Yeah, I think having dealt with this all my life has made empathy and compassion always at the forefront of my thinking. When I was 16 I got heavily into Buddhism after an intentional drug overdose. It’s been a core part of my life ever since. I was raised Catholic, I was an altar boy and I appreciated the rituals, but never connected to the doctrine. 

Can you talk about being institutionalized at such a young age?

Twice. The first time was when I was 10. I actually spent my 11th birthday in a psychiatric hospital, and then again when I was 13. 

What took it so far that they felt it was necessary?

In both cases my parents just didn’t know what to do with me. They were at their wit’s end, and doctors and advocates around then told them that this was what was best for me. Luckily they didn’t always listen. Because the first doctor advised them to build a padded cell for me at home and to lock me in it. What’s funny is that I did not know that until fairly recently. I remember us buying the materials but I thought we were buying stuff for an art project! It was industrial strength plexiglass and I thought we were going to paint on it. Until about 5 years ago when I said to my mom, “What did you guys do with all that plexiglass you bought for that project we were going to work on?” And I learned that it was supposed to be for a cell!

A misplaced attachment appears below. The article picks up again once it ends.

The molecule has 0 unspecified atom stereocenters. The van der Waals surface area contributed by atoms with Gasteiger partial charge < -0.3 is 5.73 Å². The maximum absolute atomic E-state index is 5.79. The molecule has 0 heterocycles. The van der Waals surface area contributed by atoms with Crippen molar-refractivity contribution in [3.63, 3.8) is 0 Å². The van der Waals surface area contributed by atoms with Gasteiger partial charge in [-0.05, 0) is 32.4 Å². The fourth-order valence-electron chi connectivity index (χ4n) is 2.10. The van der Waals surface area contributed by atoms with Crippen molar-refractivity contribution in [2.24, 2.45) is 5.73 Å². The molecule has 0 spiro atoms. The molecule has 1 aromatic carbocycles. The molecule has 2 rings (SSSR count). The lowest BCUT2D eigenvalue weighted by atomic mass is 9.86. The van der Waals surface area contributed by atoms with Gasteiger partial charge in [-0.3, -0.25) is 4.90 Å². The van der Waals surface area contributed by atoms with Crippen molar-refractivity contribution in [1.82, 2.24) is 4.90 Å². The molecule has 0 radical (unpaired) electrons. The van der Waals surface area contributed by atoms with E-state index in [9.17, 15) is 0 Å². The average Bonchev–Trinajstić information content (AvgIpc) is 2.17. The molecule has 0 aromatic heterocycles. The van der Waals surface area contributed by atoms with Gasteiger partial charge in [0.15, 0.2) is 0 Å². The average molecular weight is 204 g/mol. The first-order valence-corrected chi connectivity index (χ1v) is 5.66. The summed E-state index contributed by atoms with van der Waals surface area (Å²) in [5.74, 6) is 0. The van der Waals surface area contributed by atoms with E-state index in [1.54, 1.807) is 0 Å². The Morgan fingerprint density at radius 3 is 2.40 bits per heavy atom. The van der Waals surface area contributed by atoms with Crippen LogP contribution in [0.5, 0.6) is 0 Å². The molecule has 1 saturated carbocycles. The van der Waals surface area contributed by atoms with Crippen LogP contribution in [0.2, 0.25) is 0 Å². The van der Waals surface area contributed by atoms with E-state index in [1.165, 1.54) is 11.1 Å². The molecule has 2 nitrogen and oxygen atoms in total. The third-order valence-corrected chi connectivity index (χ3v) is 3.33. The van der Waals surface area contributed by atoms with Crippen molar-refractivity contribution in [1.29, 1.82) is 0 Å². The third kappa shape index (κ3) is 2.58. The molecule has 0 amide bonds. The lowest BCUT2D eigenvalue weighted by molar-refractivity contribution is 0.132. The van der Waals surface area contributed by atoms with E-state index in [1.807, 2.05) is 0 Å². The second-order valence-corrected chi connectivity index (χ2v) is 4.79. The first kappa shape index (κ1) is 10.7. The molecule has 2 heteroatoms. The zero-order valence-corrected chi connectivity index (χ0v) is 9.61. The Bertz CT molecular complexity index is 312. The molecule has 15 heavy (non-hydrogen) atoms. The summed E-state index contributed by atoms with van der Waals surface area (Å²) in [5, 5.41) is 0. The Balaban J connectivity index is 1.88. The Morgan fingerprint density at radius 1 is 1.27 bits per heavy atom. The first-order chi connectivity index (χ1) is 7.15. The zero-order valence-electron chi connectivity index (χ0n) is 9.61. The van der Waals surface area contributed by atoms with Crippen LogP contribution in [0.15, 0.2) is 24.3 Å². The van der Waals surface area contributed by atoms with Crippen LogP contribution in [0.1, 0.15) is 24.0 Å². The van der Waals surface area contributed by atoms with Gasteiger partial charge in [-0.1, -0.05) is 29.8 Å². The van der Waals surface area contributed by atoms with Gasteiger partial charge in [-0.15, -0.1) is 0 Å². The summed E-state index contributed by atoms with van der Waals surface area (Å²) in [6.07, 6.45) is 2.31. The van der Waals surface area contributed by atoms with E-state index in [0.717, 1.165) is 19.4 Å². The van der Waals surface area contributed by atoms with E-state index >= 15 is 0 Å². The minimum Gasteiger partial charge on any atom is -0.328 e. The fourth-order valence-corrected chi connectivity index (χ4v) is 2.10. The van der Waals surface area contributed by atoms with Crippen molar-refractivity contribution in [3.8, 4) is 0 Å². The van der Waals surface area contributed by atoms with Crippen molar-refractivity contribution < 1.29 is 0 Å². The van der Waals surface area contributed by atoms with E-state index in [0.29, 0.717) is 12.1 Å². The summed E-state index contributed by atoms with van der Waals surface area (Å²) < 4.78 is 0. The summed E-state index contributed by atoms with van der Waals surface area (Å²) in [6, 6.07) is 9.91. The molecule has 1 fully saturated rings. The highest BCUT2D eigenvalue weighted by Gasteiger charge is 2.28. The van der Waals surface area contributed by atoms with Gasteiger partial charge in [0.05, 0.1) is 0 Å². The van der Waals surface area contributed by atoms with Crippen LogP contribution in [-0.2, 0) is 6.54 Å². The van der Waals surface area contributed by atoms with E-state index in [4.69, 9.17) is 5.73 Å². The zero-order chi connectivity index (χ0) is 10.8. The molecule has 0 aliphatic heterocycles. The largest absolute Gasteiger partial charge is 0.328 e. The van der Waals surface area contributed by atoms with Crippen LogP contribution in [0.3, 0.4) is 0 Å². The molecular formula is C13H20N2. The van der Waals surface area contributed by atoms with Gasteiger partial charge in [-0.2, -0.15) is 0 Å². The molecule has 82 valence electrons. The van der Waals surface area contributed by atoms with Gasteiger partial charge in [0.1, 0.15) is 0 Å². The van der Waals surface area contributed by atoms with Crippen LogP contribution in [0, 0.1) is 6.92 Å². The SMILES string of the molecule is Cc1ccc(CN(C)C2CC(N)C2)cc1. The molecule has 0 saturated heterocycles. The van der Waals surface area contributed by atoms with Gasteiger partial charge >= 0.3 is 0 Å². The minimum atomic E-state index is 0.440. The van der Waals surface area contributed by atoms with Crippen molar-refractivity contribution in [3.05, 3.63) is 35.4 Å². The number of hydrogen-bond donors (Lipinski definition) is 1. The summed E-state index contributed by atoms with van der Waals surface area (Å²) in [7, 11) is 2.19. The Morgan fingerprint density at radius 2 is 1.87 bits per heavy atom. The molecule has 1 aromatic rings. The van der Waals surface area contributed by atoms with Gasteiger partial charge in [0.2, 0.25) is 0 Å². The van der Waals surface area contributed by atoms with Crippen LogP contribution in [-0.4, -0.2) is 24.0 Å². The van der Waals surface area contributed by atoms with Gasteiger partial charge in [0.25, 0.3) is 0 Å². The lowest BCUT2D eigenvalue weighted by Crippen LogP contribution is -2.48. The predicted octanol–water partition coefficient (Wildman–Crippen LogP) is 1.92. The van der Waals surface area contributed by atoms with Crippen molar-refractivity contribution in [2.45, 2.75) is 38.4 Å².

So many kids who act out end up in the juvenile system. How were you able to escape that?